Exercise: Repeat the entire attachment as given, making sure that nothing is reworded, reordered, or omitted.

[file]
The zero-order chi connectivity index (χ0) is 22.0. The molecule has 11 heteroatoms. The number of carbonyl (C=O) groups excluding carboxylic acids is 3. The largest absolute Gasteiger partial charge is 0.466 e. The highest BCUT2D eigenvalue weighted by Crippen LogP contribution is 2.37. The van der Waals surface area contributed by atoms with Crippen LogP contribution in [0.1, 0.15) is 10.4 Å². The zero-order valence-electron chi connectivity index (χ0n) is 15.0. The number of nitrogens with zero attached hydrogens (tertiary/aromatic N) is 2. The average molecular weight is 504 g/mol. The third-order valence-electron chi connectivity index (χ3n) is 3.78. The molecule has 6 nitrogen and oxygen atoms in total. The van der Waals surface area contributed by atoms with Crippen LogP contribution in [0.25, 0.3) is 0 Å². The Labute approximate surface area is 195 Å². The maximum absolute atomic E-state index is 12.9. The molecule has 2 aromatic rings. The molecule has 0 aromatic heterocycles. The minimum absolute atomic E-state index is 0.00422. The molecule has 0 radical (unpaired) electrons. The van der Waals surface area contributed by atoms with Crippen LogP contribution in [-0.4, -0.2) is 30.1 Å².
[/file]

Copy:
The zero-order chi connectivity index (χ0) is 22.0. The molecule has 11 heteroatoms. The number of carbonyl (C=O) groups excluding carboxylic acids is 3. The largest absolute Gasteiger partial charge is 0.466 e. The highest BCUT2D eigenvalue weighted by Crippen LogP contribution is 2.37. The van der Waals surface area contributed by atoms with Crippen LogP contribution in [0.1, 0.15) is 10.4 Å². The zero-order valence-electron chi connectivity index (χ0n) is 15.0. The number of nitrogens with zero attached hydrogens (tertiary/aromatic N) is 2. The average molecular weight is 504 g/mol. The third-order valence-electron chi connectivity index (χ3n) is 3.78. The molecule has 6 nitrogen and oxygen atoms in total. The van der Waals surface area contributed by atoms with Crippen LogP contribution in [0.25, 0.3) is 0 Å². The Labute approximate surface area is 195 Å². The maximum absolute atomic E-state index is 12.9. The molecule has 2 aromatic rings. The molecule has 0 aromatic heterocycles. The minimum absolute atomic E-state index is 0.00422. The molecule has 0 radical (unpaired) electrons. The van der Waals surface area contributed by atoms with Crippen LogP contribution in [-0.4, -0.2) is 30.1 Å².